Preparing for the BIM Digital Twin
A Digital Twin can be seen as the digital representation of a physical thing, from a BIM perspective. It is represented using the information entities that reside in the “AsRealized” life cycle phase.
The diagram above depicts a simplified life cycle model that has brought the key business objects of an IFC-based BIM into a life cycle context. For example, when creating the design of a building, there will be instances created for the RealProperty, Building, BuildingStorey, Space, BuildingElement and Sensor business objects defined for the AsDesigned domain. When construction takes place, instances of the AsRealized business objects will be created. During design, sensors could be placed inside a building. These sensor design instances are not the same as the real (purchased) sensors that are installed in the building during construction.
Bringing BIM and IoT together
To connect BIM with the real world, the actual sensors and their measured values have to be represented in the BIM database and/or data lake. In the AsRealized domain, there are information entities that can represent observations with measured values and other information such as timestamps and descriptive files However, since a sensor can emit many, many values it would make no sense to store all of these in a digital twin used to manage the BIM lifecycle. Such a system would be flooded with measured values. We need, instead, to define an architecture that can deal with structured data as well as large volumes of unstructured data.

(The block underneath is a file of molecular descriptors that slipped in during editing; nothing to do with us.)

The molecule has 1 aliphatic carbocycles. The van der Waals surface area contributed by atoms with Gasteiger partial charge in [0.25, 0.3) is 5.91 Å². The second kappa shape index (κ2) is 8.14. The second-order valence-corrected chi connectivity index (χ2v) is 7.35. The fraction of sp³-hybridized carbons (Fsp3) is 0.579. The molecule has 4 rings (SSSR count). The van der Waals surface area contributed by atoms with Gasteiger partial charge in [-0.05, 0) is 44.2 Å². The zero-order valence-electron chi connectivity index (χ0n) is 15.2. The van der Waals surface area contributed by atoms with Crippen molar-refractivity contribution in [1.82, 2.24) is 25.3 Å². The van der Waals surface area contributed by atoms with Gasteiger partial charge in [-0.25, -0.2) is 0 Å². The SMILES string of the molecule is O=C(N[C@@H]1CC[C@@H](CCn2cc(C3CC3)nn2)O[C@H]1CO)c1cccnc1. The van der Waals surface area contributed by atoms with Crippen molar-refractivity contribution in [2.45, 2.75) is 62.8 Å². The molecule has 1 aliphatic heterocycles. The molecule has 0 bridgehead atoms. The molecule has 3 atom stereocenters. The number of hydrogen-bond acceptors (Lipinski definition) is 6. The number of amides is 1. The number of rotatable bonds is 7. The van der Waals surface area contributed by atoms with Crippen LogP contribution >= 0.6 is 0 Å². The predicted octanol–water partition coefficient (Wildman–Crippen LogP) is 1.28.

The solution architecture
Such an architecture is outlined below:
The real-world sensors reside in the real building and emit their signals inside a “collect and transmit” capability. A variety of existing technology is employed to collect the measured values from the sensors, either in a passive, or an active way. The collected data is also transmitted using existing technology.
The “collect and transmit” capability feeds data from real-world objects into the Azure cloud by using Azure services such as:
- Event Hub, which receives the data using various connectors to read the data according to which technologies are used.
- Streaming analytics are used to process the incoming data stream and to select the data that will be managed by the BIM objects mastered in ShareAspace.